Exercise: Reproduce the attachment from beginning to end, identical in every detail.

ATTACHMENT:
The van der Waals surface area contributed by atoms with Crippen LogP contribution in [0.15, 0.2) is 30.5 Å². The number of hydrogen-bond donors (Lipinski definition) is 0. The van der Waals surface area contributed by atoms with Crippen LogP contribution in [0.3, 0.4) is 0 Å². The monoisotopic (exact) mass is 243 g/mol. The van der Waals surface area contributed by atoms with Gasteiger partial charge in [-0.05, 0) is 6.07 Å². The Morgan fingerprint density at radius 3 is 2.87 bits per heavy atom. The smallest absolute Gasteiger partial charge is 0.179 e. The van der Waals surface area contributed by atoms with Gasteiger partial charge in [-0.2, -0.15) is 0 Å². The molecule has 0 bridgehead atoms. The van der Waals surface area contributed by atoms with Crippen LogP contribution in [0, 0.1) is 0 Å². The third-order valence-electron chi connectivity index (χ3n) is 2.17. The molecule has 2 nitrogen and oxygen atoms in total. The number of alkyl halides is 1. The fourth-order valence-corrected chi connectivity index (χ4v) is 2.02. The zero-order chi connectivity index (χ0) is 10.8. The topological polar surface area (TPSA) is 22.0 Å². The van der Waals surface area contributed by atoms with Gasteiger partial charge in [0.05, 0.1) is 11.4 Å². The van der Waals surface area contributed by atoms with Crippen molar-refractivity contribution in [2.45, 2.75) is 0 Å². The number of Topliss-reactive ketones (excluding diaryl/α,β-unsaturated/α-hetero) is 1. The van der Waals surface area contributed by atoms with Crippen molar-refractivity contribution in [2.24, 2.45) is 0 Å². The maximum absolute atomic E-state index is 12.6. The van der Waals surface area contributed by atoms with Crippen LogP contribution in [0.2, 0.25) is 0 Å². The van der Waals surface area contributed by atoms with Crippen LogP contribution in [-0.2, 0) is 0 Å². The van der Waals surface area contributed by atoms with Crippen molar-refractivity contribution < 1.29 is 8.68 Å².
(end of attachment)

The van der Waals surface area contributed by atoms with Crippen LogP contribution in [0.15, 0.2) is 30.5 Å². The number of hydrogen-bond donors (Lipinski definition) is 0. The van der Waals surface area contributed by atoms with Crippen LogP contribution in [0.3, 0.4) is 0 Å². The monoisotopic (exact) mass is 243 g/mol. The van der Waals surface area contributed by atoms with Gasteiger partial charge in [-0.05, 0) is 6.07 Å². The Morgan fingerprint density at radius 3 is 2.87 bits per heavy atom. The smallest absolute Gasteiger partial charge is 0.179 e. The van der Waals surface area contributed by atoms with Gasteiger partial charge in [-0.2, -0.15) is 0 Å². The molecule has 0 bridgehead atoms. The van der Waals surface area contributed by atoms with Crippen LogP contribution in [0, 0.1) is 0 Å². The third-order valence-electron chi connectivity index (χ3n) is 2.17. The molecule has 2 nitrogen and oxygen atoms in total. The number of alkyl halides is 1. The fourth-order valence-corrected chi connectivity index (χ4v) is 2.02. The zero-order chi connectivity index (χ0) is 10.8. The topological polar surface area (TPSA) is 22.0 Å². The van der Waals surface area contributed by atoms with Gasteiger partial charge in [0.05, 0.1) is 11.4 Å². The van der Waals surface area contributed by atoms with Crippen molar-refractivity contribution in [2.45, 2.75) is 0 Å². The number of Topliss-reactive ketones (excluding diaryl/α,β-unsaturated/α-hetero) is 1. The van der Waals surface area contributed by atoms with Crippen molar-refractivity contribution in [2.24, 2.45) is 0 Å². The maximum absolute atomic E-state index is 12.6. The van der Waals surface area contributed by atoms with Crippen LogP contribution in [0.2, 0.25) is 0 Å². The van der Waals surface area contributed by atoms with Crippen LogP contribution in [-0.2, 0) is 0 Å². The van der Waals surface area contributed by atoms with Crippen molar-refractivity contribution < 1.29 is 8.68 Å².